With the promise of reduced surgical trauma and quicker recovery, laparoscopic surgery has gained popularity over the past 2 decades. However, the recent publication of the Australasian Laparoscopic Cancer of the Rectum Randomized Clinical Trial (ALaCaRT)1 questions whether it is appropriate for rectal cancer. The study randomized 475 patients with rectal adenocarcinomas located within 15 cm of the anal verge to laparoscopic or open proctectomy. Stage T4 tumors, and tumors involving the circumferential radial margin (CRM) on preoperative imaging, were excluded. Fifty percent of patients received preoperative radiotherapy; 35% had low tumors (within 5 cm of the anal verge); 8% underwent abdominoperineal resection. Participating surgeons were required to provide evidence of expertise in laparoscopic colorectal surgery. Hybrid procedures, in which the abdominal dissection is performed laparoscopically and the pelvic dissection performed through a small incision, were permitted in the open group.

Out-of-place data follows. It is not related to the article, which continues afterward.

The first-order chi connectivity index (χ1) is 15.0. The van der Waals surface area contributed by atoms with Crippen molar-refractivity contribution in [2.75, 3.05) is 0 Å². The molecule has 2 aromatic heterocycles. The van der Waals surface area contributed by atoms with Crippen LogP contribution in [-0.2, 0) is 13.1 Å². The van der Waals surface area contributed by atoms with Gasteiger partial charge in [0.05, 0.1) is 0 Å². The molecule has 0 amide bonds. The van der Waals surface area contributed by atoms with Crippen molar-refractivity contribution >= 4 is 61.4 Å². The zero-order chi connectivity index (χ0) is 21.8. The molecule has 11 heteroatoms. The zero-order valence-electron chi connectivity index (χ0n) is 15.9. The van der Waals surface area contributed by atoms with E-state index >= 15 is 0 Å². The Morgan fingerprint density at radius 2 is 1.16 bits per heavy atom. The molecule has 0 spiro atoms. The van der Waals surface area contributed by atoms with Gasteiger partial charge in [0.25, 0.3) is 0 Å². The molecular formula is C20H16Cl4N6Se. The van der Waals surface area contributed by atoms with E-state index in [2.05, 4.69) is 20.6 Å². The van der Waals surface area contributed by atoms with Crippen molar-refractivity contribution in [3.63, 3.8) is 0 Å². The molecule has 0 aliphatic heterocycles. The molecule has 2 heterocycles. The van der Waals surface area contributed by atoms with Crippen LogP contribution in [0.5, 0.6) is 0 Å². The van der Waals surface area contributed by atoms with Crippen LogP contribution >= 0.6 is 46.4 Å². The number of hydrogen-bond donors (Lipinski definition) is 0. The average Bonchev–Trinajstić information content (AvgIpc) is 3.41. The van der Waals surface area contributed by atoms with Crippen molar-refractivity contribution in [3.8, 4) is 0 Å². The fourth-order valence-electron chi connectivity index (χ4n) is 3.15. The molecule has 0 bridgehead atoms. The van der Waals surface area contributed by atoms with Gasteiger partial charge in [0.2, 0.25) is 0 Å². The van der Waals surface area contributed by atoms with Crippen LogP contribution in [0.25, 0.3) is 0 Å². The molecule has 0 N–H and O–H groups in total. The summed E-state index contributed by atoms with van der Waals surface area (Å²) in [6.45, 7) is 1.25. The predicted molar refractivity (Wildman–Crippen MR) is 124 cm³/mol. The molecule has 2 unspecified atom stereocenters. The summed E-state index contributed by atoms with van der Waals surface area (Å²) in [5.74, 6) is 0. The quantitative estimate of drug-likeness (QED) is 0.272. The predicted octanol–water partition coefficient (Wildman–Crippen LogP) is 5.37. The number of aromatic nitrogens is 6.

Weiser MR. Laparoscopic Rectal Resection—Ready for Prime Time?. JAMA Oncol. 2017;3(1):113-114. doi:10.1001/jamaoncol.2016.3202